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Tax chief apologises again for errors

The head of HM Revenue and Customs (HMRC) renewed his apology today for errors that have left millions of people facing demands for back-tax.

Dave Hartnett also announced that those who "engaged" with the process and agreed to repay sums owing would not be charged interest.

Mr Hartnett initially refused to apologise for the situation in an interview with BBC Radio 4's Moneybox programme last week. HMRC rushed out an apology soon afterwards.

Giving evidence to the influential Treasury Select Committee today, Mr Hartnett said he regretted his "insensitivity" in not recognising immediately that people affected deserved an apology.

"I know how to apologise, I've had to do it before," he said. "I did not do it then and I am sorry for that."

He said he was "specifically apologising for the situation in which people find themselves".

"I think we could have done better in helping taxpayers to prepare for this," he added.

Mr Hartnett said he had said sorry to Treasury ministers for the way he handled questions in the Moneybox interview.

HMRC chief executive Dame Lesley Strathie stressed that the situation had arisen from the increased accuracy of the new National Insurance and PAYE IT system.

She insisted the organisation was "fit for purpose", adding: "I understand... when something is portrayed in the media as a mistake that people lose confidence in our workforce.

"Personally, I would like to put on record that this is an annual reconciliation."

She added: "I do want put very clearly on the record that these are not mistakes by our workforce."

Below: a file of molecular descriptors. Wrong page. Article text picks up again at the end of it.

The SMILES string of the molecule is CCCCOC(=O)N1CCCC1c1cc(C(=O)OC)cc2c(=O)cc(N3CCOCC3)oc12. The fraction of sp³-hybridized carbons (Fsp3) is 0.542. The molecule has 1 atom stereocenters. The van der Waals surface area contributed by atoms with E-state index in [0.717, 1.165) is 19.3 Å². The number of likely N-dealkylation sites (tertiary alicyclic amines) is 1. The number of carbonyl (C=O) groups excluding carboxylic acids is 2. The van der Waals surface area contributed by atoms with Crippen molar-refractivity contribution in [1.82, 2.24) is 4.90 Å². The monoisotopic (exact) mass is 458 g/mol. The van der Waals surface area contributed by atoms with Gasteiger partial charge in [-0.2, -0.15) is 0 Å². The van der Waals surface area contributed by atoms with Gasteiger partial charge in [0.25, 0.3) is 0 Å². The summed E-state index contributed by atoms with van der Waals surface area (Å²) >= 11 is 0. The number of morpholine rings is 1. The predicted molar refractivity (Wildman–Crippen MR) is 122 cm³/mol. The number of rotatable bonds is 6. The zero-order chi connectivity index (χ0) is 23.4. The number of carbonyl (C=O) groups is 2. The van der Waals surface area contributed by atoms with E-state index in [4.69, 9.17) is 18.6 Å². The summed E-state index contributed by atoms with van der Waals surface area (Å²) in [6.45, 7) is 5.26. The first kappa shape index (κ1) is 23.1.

She stressed that HMRC was not issuing "demands for payment", but rather "assessments of the tax that has been paid".

Some 14,000 people had already been reimbursed tax that was overpaid, and the "bulk" of the nearly six million people affected should be notified by the end of December, Dame Lesley said.

"It is very unfortunate that we have failed in this story to make the point that 4.5 million people are going to receive a cheque before Christmas," she added.

She also disclosed that ministers had insisted on a system for exempting those who owed more than £2,000 from being charged interest.

"Ministers have asked us to put in place a new process where anyone who receives the form P800 and have more than £2,000 to pay the notification will tell them that we will write to them about arrangements to pay and if we agree with that customer that they will pay, then they will not be charged interest," Dame Lesley said.

Mr Hartnett added: "Only those who will not engage with us will be charged interest."

Dame Lesley defended the PAYE system, and said there would always have to be reconciliations at the end of the year.

"Any system on account will have to reconcile," she said. "What we are trying to do is minimise the number of people who have underpayments or overpayments at the end of the year."

The MPs heard that ministers had been formally alerted to the scale of reconciliations at the end of July, but were told informally "some weeks before".

An estimated 2.3 million people underpaid an average of more than £1,400 in income tax during the past two tax years due to mistakes in their Pay As You Earn (PAYE) tax code.

The 900,000 owing the least have had their debts written off, but ministers said the Government could not afford not to collect the rest.

Most people will have between one and three years to repay the money through their pay packets, but those with £2,000-plus bills face having to find the money within three months.

The wrong tax might have been paid if workers or employers failed to notify HMRC of a change of circumstances or the tax authorities did not act on information they were given.

More errors than usual have been thrown up this year due to the use of a new IT system alongside the decades-old PAYE income tax system.

The committee was told that the decision to disregard the debts of 900,000 who owed less than £300 had cost the taxman £160 million.

The HMRC representatives were unable to tell the MPs how much the latest concession to waive interest would cost.